Anarchy on New Zealand playgrounds brings harmony to students

bohannon_recessrulesPrivate schools, which by and large have been considered the gold standard of education, bring to mind a certain austerity. Remember the tales of, “Catholic school as vicious as Roman rule?" However, the place of strict attitudes and stringent codes of conduct in education is being challenged.

Swanson Primary School in Auckland, New Zealand, changes the rulebook by destroying it altogether. This school actually lets its students learn life by doing, an approach that educators everywhere should try to imitate. That’s right, no more rules at recess.

The head-scratch-worthy move seems like every child’s dream of recess anarchy. However, it's been successful in reducing levels of bullying, injury and vandalism at school. Not only that, concentration levels in the classrooms at Swanson are rising. This experiment has far-reaching implications, and if it were implemented on a global level, future generations would be drastically better off. By abolishing rules, Swanson restores a tangible means for students to learn about risks and responsibilities as well as creativity.



The absence of rules and the popularity of activities such as skateboarding, tree climbing, and physical contact sports turned recess into some sort of “Fight Club for young children. But that may be the point. When asked about his motives behind the new policy, principal Bruce McLachlan commented, "We want kids to be safe and to look after them, but we end up wrapping them in cotton wool when in fact they should be able to fall over."

Making mistakes and taking risks are no longer reprimanded with detention or time-out but rather a few scrapes and bruises. With the lack of rules, students are forced to make their own rules, and consequentially feel the actual repercussions of their actions — something that some full grown adults can’t even manage. Parents are simply not willing to let their children fail. While their intentions may be well founded, failure is a useful and necessary part of childhood development.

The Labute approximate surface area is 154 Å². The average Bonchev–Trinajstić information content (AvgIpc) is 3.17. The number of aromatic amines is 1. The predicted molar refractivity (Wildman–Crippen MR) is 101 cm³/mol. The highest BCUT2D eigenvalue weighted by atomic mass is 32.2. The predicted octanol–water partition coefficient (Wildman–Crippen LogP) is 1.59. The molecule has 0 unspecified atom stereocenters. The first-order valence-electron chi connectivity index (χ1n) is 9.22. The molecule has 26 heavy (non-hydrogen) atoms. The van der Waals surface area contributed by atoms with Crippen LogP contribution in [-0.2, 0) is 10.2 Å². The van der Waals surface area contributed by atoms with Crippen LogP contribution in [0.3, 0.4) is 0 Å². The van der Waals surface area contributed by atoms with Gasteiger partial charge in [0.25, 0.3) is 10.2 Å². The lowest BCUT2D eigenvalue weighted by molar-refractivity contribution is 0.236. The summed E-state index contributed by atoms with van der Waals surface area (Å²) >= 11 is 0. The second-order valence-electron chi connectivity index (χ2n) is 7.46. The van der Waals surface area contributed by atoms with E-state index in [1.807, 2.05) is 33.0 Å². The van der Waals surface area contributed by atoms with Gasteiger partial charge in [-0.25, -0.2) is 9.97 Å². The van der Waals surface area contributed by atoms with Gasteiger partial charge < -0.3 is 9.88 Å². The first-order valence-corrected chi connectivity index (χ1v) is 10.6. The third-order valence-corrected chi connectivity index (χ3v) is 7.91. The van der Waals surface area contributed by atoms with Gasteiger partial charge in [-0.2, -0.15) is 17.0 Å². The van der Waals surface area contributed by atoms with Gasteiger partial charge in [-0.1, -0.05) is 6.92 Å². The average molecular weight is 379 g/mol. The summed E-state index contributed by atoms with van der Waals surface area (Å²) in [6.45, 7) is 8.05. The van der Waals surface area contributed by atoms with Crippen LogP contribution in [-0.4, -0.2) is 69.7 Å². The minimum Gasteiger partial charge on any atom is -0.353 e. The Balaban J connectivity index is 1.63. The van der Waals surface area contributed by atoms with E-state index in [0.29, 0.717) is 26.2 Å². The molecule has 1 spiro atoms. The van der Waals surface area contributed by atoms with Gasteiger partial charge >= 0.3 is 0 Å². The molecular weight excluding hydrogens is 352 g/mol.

There is a real risk associated with over protecting young children — a risk that is often forsaken for safety. Failing on the playground and then dusting off your trousers is a lost art. In a society where re-dos are granted and rules are stringent, children fail at every stage in their growth. They will be confused when life presents them challenges, because they won’t be equipped with the emotional capacity to adapt and prosper. Protection, more often that not, cripples a child’s sense of understanding risk, discovery and adaptability.

Unfortunately, a lack of recess rules would simply not work in the U.S. Parents demand recess rules to foster a sense of heightened fear, reinforcing the culture of anxiety. It really is a shame that children in the U.S. aren’t allowed the basic freedom to enjoy pastimes such as football or tree climbing. As imagination becomes increasingly vilified through oppressive regulations, children will be indefinitely benched from their own lives.

Reach the columnist at or follow him on Twitter @JordanBohannon

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